Here's what Daley's power-play shot chart looks like so far in 2014:
Score one for consistency (and score three for goals).
Like with the even strength shooting, it's a pretty distinct difference from his shots last year on the power play:
There's still a distinct preference for the right side, but there's a lot more point shots in this bunch. The Stars, at least for the most part right now, are really avoiding the point shot on the power play, preferring to pass until a much higher percentage shot opens up. Daley's shooting habits are a sure sign of that.
And honestly, it plays more to his strengths. His goal scoring this year is those three power play shots shown above, and there are real parallels between that and where his goals came from last season.
The average distance of those goals last season was 17.1 feet. This season's goal average? Just 20 feet.
Yes, the conclusion that shooting from in tight leads to more goals (and thus better shooting percentages) is far from rocket science. The interesting thing is how the structure of the offense, particularly on the power play, is playing to Daley's natural strengths and allowing him to take more of those close-in shots.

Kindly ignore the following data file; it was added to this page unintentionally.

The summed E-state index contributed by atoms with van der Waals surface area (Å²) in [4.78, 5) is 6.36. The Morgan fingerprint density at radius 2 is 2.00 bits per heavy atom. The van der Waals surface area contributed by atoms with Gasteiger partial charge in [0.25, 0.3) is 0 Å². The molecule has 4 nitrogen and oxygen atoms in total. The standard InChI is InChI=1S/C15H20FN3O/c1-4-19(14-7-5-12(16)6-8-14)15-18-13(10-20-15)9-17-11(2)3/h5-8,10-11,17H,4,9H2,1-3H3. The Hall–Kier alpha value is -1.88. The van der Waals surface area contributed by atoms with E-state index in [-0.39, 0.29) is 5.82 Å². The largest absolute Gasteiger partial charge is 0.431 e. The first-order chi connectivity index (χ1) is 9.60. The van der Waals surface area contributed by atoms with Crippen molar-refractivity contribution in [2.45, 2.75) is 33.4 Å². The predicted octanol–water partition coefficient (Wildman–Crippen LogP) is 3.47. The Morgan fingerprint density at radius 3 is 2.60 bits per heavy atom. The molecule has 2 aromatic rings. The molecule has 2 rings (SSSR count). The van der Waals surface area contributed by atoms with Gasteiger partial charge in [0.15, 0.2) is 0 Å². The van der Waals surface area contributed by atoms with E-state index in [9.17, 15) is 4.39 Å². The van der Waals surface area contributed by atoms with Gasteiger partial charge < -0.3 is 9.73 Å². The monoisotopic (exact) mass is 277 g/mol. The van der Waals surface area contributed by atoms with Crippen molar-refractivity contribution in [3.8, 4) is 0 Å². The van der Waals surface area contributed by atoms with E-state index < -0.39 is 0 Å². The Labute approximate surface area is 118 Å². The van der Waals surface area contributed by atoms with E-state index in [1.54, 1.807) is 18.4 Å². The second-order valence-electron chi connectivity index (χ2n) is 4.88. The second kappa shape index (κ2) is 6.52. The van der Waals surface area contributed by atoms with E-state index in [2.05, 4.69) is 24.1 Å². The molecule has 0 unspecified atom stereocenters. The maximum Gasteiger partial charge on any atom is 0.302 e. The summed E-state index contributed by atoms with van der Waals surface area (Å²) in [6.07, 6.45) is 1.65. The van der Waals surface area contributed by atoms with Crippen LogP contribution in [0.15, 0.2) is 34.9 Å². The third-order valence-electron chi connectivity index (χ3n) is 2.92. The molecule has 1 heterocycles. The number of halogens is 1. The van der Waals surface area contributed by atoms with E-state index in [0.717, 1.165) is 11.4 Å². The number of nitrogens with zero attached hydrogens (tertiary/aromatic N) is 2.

Ever since Daley came into the league, the Stars have needed him to play a more defensive role. At first that was because they boasted one of the best offensive talents to walk the blueline in the NHL - Sergei Zubov. Then, after Zubov's wonky hip sent him back overseas, it was because the goaltending and overall team defense wasn't solid enough to feature a risk-heavy, offense-first defenseman.
Now, with a run-and-gun style that allows for some of those risks, Daley's skillset can shine. Without a booming point shot but with solid straight-line speed and good vision, Daley is most effective offensively when he can make quick forays into the offensive zone, either with the puck to set up a pass or without the puck to provide a shooting option. The Stars power play, at least the top unit, takes advantage of this by avoiding the point shot almost entirely to focus on high-end passing.
Daley also seems to have chemistry with Jason Spezza, who has found him several times with cross-zone passes as Daley snuck down the far side. As the season goes on, teams are going to scheme to take that pass away. Goalies are also going to start reading those passes and get a quicker push across to be able to absorb those shots.
But the fundamental parts of the Stars system that showcase Daley's talents so well aren't likely to change on a large scale. The Stars can (and should) tighten up the team defense, but they were built to be an offensive juggernaut first and foremost. And the sheer number of weapons on the power play means someone will have to be left open. As many goals as Daley might score, Spezza, Jamie Benn and Tyler Seguin will continue to draw the lion's share of attention.
Because of that, we may finally see that breakthrough year on offense from Daley that has been talked about ever since he broke into the league.